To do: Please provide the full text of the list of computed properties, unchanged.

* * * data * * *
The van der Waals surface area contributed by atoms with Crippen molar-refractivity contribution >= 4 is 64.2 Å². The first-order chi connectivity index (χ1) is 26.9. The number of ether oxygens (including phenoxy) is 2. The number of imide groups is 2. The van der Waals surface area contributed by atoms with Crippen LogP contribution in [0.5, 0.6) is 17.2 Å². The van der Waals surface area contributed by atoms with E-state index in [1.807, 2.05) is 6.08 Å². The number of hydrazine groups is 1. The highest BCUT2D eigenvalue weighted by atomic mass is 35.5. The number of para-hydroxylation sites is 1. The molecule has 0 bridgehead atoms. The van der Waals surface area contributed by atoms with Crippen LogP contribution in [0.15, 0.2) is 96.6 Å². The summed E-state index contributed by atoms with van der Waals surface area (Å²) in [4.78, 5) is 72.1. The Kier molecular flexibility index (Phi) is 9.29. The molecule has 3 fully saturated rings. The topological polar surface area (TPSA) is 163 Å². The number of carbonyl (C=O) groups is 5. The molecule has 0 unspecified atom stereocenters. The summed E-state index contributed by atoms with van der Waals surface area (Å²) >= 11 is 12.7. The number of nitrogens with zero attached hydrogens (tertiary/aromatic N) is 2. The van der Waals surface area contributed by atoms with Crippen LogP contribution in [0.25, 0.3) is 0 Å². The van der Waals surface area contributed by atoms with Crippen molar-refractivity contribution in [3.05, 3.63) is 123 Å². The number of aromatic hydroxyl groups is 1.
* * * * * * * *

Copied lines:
The van der Waals surface area contributed by atoms with Crippen molar-refractivity contribution >= 4 is 64.2 Å². The first-order chi connectivity index (χ1) is 26.9. The number of ether oxygens (including phenoxy) is 2. The number of imide groups is 2. The van der Waals surface area contributed by atoms with Crippen LogP contribution in [0.5, 0.6) is 17.2 Å². The van der Waals surface area contributed by atoms with E-state index in [1.807, 2.05) is 6.08 Å². The number of hydrazine groups is 1. The highest BCUT2D eigenvalue weighted by atomic mass is 35.5. The number of para-hydroxylation sites is 1. The molecule has 0 bridgehead atoms. The van der Waals surface area contributed by atoms with Crippen LogP contribution in [0.15, 0.2) is 96.6 Å². The summed E-state index contributed by atoms with van der Waals surface area (Å²) in [4.78, 5) is 72.1. The Kier molecular flexibility index (Phi) is 9.29. The molecule has 3 fully saturated rings. The topological polar surface area (TPSA) is 163 Å². The number of carbonyl (C=O) groups is 5. The molecule has 0 unspecified atom stereocenters. The summed E-state index contributed by atoms with van der Waals surface area (Å²) >= 11 is 12.7. The number of nitrogens with zero attached hydrogens (tertiary/aromatic N) is 2. The van der Waals surface area contributed by atoms with Crippen LogP contribution in [0.25, 0.3) is 0 Å². The van der Waals surface area contributed by atoms with Crippen molar-refractivity contribution in [3.05, 3.63) is 123 Å². The number of aromatic hydroxyl groups is 1.